Is this a familiar scenario? Your CIO just got back from an industry conference and spent four days talking to experts and learning all about the benefits of the cloud.  The organization has now adopted a cloud first strategy, but it’s on you to make it happen.  There are both compelling business cases and many reasons to go to the cloud.

There may be some immediate use cases that come to mind.  Companies may be tempted to just jump right into those opportunities. I would recommend tapping the brakes for a strategy discussion.  Before diving in, we want to make sure we understand what we want to achieve.  Do we want to use Infrastructure as a Service (IaaS), Software as a Service (SaaS), Platform as a Service (PaaS) or some other “as a service?”  Do we want to consume commercial services?  Are there compliance, licensing, or region requirements that force us into a particular service? Does our IT staff have the required skills to maintain these environments? Is there a governing policy for acceptable use of cloud services?  I cover these and other pre-requisites in an additional blog, “Cloud Ready?”  If that’s where you are in your journey, read that here.

If you are cloud ready, the next step is to migrate. The steps and methodology below are what CastleLock uses to migrate workloads to the cloud.  In an effort to aid you along in your cloud journey, here are the steps CastleLock utilizes: 

Step 1. Plan

Goal: Why are we doing this?

Deliverables: Budget, ownership, and success criteria

In the planning phase of cloud migration, identify stake holders, applications, infrastructure, and use cases that bring immediate value to your stakeholders. Organizations will need to have a comprehensive asset and application inventory. It is important to know costs and depreciation schedules for hardware and software. It will be important to have hardware and application owners identified.

Step 2. Evaluate

Goal: What are we going to do?

Deliverables: Cost, complexity and risk valuations

During this phase you will identify which applications, services, or infrastructure will be rehosted, refactored, revised, rebuilt, replaced, or retired.  Keep in mind, fork lift or lift and shift approaches are effective, but could consume your budget quickly.  Understand how complex each workload is, the cost associated with each, and the risk to the business. 

Below are some examples for consideration during the evaluation phase.

Costs- licensing fees, compute fees, region, bandwidth, and depreciation

Risk- number of users, external consumption, availability, type of data, security, compliance, skills acquisition and training

Complexity- number of releases, number of nodes, architecture, connectivity, number of users, administration.

Architecture especially around legacy applications can be especially complex and involve modernization efforts to effectively optimize the move.  There are options here in approach to ensure an optimal migration such as an incremental phased approach.  For example, IaaS to PaaS or hybrid approaches.  Let’s not get ahead of ourselves as far as what will be raised during the design phase but at this stage, we can start to address feasibility concerns.

Step 3. Prioritize – Rock, Paper, Scissors

Goal: When are we going to do it?

Deliverable: Schedule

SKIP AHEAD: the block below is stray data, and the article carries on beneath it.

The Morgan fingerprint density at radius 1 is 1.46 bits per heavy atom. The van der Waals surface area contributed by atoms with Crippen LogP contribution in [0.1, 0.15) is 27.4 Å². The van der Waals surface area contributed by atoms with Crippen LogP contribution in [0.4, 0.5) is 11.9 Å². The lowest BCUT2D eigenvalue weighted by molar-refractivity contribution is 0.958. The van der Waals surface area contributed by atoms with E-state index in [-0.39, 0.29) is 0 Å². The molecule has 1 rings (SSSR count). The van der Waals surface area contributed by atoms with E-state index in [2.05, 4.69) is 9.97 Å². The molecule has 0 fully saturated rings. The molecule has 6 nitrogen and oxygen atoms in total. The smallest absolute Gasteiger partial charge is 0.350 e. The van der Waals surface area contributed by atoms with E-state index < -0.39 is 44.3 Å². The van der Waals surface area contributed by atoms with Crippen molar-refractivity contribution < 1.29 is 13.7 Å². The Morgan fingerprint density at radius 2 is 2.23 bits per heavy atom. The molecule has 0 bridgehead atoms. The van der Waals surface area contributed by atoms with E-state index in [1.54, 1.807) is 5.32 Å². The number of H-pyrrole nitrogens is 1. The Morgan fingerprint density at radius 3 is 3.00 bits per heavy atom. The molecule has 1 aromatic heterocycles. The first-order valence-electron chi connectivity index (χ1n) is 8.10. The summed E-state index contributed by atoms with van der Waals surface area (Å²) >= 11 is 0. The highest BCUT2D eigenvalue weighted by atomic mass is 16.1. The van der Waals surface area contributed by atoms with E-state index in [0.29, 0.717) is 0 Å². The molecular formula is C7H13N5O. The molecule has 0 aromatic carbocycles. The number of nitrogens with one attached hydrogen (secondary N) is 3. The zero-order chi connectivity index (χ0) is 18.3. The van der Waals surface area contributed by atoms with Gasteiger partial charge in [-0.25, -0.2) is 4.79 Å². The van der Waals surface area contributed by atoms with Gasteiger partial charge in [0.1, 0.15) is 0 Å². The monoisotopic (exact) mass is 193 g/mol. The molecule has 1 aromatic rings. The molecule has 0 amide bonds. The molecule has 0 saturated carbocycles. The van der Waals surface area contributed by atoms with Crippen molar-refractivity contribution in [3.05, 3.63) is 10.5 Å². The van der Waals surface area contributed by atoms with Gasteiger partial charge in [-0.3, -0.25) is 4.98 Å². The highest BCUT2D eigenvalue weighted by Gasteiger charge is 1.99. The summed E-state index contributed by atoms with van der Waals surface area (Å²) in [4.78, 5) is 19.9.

Now that we know the why and the what, armed with cost, complexity and risk values, we can determine the timetable and build a migration schedule.  During the prioritization phase, the organization must define which prioritization method is most important.  Is it cost, complexity or risk?  Dependencies should be considered here.  Once decided, this value will become the tiebreaker (rock wins!) The prioritization of workloads is extremely important. If for any reason a workload cannot be migrated, the team can move on to the next thing on the list. Given the priority has been identified, there is no need to churn on what to do next.   

Step 4. Design

With the exception of overall design, Steps 4 – 6 (design, implement, validate) repeat for each workload.  Connectivity, subnets, availability zones, security tools, resources, etc. are all identified and earmarked for implementation.

Step 5. Implement

You’ve done most of the hard work; now it’s time to implement.  Spin up those resources!  Migrate that data!  Setup those DNS records!  Configure those firewalls and routes! Encrypt that data!

Step 6. Validate

You may be tempted to kick those feet up on the desk or take the team out for a victory lap, but we still have work to do.  User acceptance testing (UAT) is paramount. And, while you’re waiting for that….ensure any agents are reporting in properly.  System logs are going to the SIEM. Systems are enrolled in monitoring systems.  FIM is turned on. Backups are working. Kick off that vulnerability scan!  Now, take that victory lap and get ready for the next one.

Sound too simple?  We can get your workloads to the cloud quickly, seamlessly, and securely. Whether you need advisory services, technical guidance or for us to partner with your existing IT resources, CastleLock can help.  Our methodologies allow you to achieve your cloud migration goals and be able to focus on the thing that matters most, your business. 

James Hill

James Hill

With over two decades of technology experience, James has established comprehensive cyber security programs for many public, private and government sector organizations and serves in an advisory capacity to CISO's and CIO's across North America. An avid learner, James holds many industry certifications, including certifications from AWS, SANS, Cisco, Palo Alto Networks and ISC2.

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13155 Noel Rd.
Suite 900
Dallas, TX 75240

T: 888-600-0117
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